HUYE - Visiting legislators from Namibia have described ICT development and use in various sectors in the country as ‘impressive’ and worth emulating.
The legislators who sit on the ICT Committee in the Namibian National Assembly, Thursday visited the National University of Rwanda where they had a guided tour of the several facilities which included the University’s Radio Salus, the Centre for Geographic Information Systems, and the Rwanda Development Gateway, among others.
Lucia Witbooi, the head of the delegation, said that committee members had been impressed by the success Rwanda has registered in the development of ICT.
“The involvement of children, right from primary level in ICT education, to me, is very impressive. This creates interest in the young people who are the future specialists,” said Witbooi.
“We have also learnt that the role of leadership is very important; you have a vision of what you want and the drive from the political side is unwavering,” she added.
While touring the University’s Radio Salus, which has been in existence for five years now and has trained over 200 students, the legislators heard from Aldo Havugimana, the director of station.
He said that the radio, which has the second largest audience in the country, integrates various Information and Communication Technologies to reach out to its audience.
“We have phone-in programmes where listeners interact with presenters, listeners can also use short message service to contribute to discussions while many more follow us online where they engage in live chats with presenters,” Havugimana said.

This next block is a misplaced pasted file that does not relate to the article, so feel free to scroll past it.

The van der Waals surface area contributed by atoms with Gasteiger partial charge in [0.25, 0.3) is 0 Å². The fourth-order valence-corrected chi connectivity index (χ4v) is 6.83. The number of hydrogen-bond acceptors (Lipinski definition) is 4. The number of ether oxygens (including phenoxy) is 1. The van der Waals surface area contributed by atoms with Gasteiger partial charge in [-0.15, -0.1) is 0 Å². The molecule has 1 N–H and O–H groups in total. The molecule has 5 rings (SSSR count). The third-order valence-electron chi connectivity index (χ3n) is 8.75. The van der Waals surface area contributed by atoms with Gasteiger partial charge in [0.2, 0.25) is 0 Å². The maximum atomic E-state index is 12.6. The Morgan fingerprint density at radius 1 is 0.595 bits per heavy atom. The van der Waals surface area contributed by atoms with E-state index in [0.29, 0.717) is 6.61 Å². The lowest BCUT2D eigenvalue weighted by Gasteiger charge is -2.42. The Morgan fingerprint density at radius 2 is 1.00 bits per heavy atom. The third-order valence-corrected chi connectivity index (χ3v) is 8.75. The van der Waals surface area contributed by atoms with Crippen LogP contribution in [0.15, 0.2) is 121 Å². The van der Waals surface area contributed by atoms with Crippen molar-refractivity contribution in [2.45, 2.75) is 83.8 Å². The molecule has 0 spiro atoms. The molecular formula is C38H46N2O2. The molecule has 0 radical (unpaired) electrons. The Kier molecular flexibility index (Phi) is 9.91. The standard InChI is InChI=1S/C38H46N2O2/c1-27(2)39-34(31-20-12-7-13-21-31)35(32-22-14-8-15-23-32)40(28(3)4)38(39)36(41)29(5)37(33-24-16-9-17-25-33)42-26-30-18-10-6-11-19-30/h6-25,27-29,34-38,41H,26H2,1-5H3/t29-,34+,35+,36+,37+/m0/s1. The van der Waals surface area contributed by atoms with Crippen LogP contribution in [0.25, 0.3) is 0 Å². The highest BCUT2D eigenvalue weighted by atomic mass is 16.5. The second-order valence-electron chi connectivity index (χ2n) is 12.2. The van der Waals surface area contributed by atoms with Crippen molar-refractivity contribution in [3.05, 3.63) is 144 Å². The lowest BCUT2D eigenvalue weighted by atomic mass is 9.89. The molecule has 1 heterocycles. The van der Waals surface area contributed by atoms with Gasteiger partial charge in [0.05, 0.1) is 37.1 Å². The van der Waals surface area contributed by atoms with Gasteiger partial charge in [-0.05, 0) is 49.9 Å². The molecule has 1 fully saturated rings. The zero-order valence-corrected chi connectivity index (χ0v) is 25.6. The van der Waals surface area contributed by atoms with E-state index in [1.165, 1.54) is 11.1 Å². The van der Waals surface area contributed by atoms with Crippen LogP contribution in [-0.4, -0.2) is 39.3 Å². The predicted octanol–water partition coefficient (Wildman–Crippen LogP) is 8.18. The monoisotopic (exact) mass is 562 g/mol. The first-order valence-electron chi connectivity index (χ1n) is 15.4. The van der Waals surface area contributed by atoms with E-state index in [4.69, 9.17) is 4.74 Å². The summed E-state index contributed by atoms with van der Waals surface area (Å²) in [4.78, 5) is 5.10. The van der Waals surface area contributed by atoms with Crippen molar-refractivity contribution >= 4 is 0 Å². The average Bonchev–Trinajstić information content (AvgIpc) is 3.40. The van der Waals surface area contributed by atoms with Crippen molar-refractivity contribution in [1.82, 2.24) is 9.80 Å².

Another legislator, Elifas Dingara, said the visit has helped committee members to confirm and understand the role of ICT in the development of a nation.
He added that he was particularly impressed by the development and use of ICT at the Ministry of Health.
At the University Centre for Geographic Information Systems (CGIS), the legislators were briefed on the use of GIS tools in addressing issues like flooding, wetland degradation, biodiversity conservation, boosting food production, soil loss, forest fires and poverty.
Dr Felicia Akinyemi, the Deputy Director of the centre, said GIS has also been used in the determination of Rwanda coffee appellation regions.
“We want to see what makes Rwanda coffee special, especially when it relates to the brand; we need to link the taste of the coffee to the geographic and climatic variables. We want to see if this good coffee is coming, say, from Butare, why is it different from that coming from Kigali,” Dr Akinyemi said.